Don't like to read?
A college degree is the primary mechanism for upward social mobility, or so suggests conventional wisdom. For thousands of American college students, however, that wisdom is challenged. According to the Labor Department, the cost of a 4-year college degree has risen 1120% over the past 35 years. To pay for education, more students are turning to federal financial aid and taking out loans than ever before. According to The College Board, the organization responsible for the Scholastic Aptitude Test (SAT), one of the more recognized college entrance exams, student loan debt quadrupled in the 15 years between 1992 and 2007, leaving an increasing number of graduates straddled with debt.
As tuition rises and incomes shrink, students are forced to make difficult life decisions. Tom Harken, D-Iowa, and chairman of the Senate Committee for Health, Education, Labor, and Pensions, said in an email to Bloomberg that as higher education becomes less affordable, the American dream is being postponed or outpacing the ability of millions of young people to achieve it. The path of higher education used to afford an educated individual a degree, the security of a job, the means to begin a family and purchase a home, resources to invest in retirement, and discretionary income to reinvest in the economy. Now instead, for an increasing number of American college and university students, that path to higher education looks like the accumulation of debt, uncertain degree completion, difficulty finding gainful employment, cohabitation with parents, postponement of family creation, non-qualification for mortgages, and lack of discretionary income that helps drive the economy. Students leaving school with debt are slower to make decisions to start families and purchase big-ticket items like homes and cars, purchases which contribute to economic growth.
With the rise of online education programs has come an increase in the number of privately owned and publicly traded institutions of higher education offering degrees for course completion. Names like The University of Phoenix, ITT, and Kaplan are among the more universally recognized organizations offering for-profit higher education. For-profit colleges and universities appeal to students because their selection process is less rigorous than state and private colleges and their programs generally include scheduling and geographic flexibility. In the best of situations, for-profit learning institutions provide flexible schedules and tactical job skills, making them ideal options for working professionals who are hoping to develop their marketability.
It is these for-profit institutions of higher education, and specifically the preponderance of student loan default that originates from their attendees, however, that keep policymakers, lawmakers, higher education and economic leaders around the nation awake at night. A number of factors contribute to the higher rate of default on federal students loans from students at for-profit universities. First, the cost of for-profit programs outpace tuition at state and some private schools so that loan amounts are higher. Nationally, for example, the cost of a 2-year associates degree from a for-profit program outpaces the same degree at a community college by a multiplier of 4.2. Second, statistics also suggest that students who sign up for for-profit programs are less likely to complete their courses of study. The National Center for Educational Statistics (NCES) shows that the open enrollment policy of for-profit institutions is no friend to students, the majority of whom do not finish their courses. On the other hand, students who enter higher education programs whose acceptance rates are competitive are far more likely to complete their studies.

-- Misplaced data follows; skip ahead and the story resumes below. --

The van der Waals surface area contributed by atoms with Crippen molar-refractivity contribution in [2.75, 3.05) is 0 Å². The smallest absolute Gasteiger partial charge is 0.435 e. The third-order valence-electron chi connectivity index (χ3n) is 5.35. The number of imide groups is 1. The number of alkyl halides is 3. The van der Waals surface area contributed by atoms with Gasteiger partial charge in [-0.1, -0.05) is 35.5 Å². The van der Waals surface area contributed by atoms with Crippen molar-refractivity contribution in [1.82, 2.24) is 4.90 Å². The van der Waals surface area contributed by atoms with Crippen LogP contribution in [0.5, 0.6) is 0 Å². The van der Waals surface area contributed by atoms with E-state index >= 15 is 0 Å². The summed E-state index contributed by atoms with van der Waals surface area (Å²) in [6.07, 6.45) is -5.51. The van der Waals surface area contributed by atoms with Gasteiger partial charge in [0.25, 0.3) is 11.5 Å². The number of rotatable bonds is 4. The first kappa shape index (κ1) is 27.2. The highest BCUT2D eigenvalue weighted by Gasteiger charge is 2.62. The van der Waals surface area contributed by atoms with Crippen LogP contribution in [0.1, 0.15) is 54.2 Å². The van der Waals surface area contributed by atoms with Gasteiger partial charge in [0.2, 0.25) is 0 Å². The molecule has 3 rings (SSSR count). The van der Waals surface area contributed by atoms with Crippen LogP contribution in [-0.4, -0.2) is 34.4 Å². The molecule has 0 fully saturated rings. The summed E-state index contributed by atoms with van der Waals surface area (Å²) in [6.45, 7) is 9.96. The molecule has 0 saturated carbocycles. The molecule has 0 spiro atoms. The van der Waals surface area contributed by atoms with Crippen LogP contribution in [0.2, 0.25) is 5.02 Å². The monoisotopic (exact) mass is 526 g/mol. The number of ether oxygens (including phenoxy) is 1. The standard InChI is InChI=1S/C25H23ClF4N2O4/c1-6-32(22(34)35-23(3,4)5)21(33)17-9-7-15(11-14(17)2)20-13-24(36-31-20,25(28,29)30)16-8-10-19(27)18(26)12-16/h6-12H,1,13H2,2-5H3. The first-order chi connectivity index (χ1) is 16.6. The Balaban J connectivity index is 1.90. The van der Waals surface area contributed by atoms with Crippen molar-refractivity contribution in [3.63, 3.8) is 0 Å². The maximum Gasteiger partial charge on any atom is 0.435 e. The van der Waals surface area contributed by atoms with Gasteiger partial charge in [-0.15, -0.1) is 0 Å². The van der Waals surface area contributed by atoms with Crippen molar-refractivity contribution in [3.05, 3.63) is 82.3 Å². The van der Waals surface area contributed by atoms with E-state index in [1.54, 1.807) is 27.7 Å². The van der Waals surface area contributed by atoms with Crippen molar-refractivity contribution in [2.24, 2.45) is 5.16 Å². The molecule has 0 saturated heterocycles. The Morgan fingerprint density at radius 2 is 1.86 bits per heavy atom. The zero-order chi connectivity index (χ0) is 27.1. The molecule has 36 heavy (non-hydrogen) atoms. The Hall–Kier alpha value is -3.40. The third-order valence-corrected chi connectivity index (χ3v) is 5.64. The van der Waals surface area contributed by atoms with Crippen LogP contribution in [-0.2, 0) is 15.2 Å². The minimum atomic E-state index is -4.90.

In addition to the higher costs and attrition endemic to for-profit schools, students who attend for-profit program are more dependent upon financial federal aid than are students who attend community colleges and private or state universities. In 2014, 91% of students attending for-profit institutions receive federal financial aid in the form of grants and student loans.
Students receiving grants are not required to repay them. Grants are only awarded, however, to undergraduate students. Undergraduate students who do not quality for grants and students seeking graduate study or professional certificates are required to take out federal or private loans if they require assistance for school. Students are required to repay funds borrowed whether or not they complete their courses of instruction. With high attrition rates, the majority of students at for-profit schools have not completed degrees that would increase their marketability and lead to higher salary positions. Students without skills to secure these higher paying jobs find it difficult to repay their student loans.
With costs being higher, drop out rates being significantly higher, and the practicality of being able to repay large debt without a completed degree, default rates for students attending for-profit institutions are, perhaps, not surprising. Policymakers and lawmakers are considering modifications to federal financial aid programs to ensure that students who need assistance to attend institutes of higher education will be able to qualify. Among options that are being considered is the Obama administration’s “gainful employment” rule which would require for-profit colleges to demonstrate that programs offered will prepare students for professions that will provide enough income to cover the cost of loan repayment. Another method already in place requires that colleges keep their student attrition rates below a threshold, assuring that the majority of students entering a program are able to complete it.
By Kaley Perkins